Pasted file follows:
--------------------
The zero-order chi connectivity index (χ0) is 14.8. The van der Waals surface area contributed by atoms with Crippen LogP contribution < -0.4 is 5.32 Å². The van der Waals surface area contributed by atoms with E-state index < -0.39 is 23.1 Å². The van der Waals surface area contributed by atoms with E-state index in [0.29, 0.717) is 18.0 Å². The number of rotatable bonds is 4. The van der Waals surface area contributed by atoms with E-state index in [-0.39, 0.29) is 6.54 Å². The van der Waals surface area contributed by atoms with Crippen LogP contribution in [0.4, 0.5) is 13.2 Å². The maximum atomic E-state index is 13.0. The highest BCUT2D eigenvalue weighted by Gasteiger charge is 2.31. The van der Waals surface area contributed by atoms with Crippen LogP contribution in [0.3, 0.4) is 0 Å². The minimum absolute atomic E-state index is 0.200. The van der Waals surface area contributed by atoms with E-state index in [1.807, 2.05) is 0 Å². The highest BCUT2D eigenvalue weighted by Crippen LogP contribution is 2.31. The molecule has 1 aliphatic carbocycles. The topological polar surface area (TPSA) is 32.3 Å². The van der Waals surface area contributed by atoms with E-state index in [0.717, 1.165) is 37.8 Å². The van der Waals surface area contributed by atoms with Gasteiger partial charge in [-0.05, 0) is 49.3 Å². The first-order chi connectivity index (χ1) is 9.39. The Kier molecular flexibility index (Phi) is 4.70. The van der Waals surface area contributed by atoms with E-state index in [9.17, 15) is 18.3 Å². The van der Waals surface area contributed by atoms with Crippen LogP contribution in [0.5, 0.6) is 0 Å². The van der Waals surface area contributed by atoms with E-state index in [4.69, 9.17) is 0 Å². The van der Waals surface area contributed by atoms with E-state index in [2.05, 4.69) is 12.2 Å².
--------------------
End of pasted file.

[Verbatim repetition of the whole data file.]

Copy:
The zero-order chi connectivity index (χ0) is 14.8. The van der Waals surface area contributed by atoms with Crippen LogP contribution < -0.4 is 5.32 Å². The van der Waals surface area contributed by atoms with E-state index < -0.39 is 23.1 Å². The van der Waals surface area contributed by atoms with E-state index in [0.29, 0.717) is 18.0 Å². The number of rotatable bonds is 4. The van der Waals surface area contributed by atoms with E-state index in [-0.39, 0.29) is 6.54 Å². The van der Waals surface area contributed by atoms with Crippen LogP contribution in [0.4, 0.5) is 13.2 Å². The maximum atomic E-state index is 13.0. The highest BCUT2D eigenvalue weighted by Gasteiger charge is 2.31. The van der Waals surface area contributed by atoms with Crippen LogP contribution in [0.3, 0.4) is 0 Å². The minimum absolute atomic E-state index is 0.200. The van der Waals surface area contributed by atoms with E-state index in [1.807, 2.05) is 0 Å². The highest BCUT2D eigenvalue weighted by Crippen LogP contribution is 2.31. The molecule has 1 aliphatic carbocycles. The topological polar surface area (TPSA) is 32.3 Å². The van der Waals surface area contributed by atoms with E-state index in [0.717, 1.165) is 37.8 Å². The van der Waals surface area contributed by atoms with Gasteiger partial charge in [-0.05, 0) is 49.3 Å². The first-order chi connectivity index (χ1) is 9.39. The Kier molecular flexibility index (Phi) is 4.70. The van der Waals surface area contributed by atoms with E-state index in [9.17, 15) is 18.3 Å². The van der Waals surface area contributed by atoms with Crippen LogP contribution in [0.5, 0.6) is 0 Å². The van der Waals surface area contributed by atoms with E-state index in [4.69, 9.17) is 0 Å². The van der Waals surface area contributed by atoms with E-state index in [2.05, 4.69) is 12.2 Å².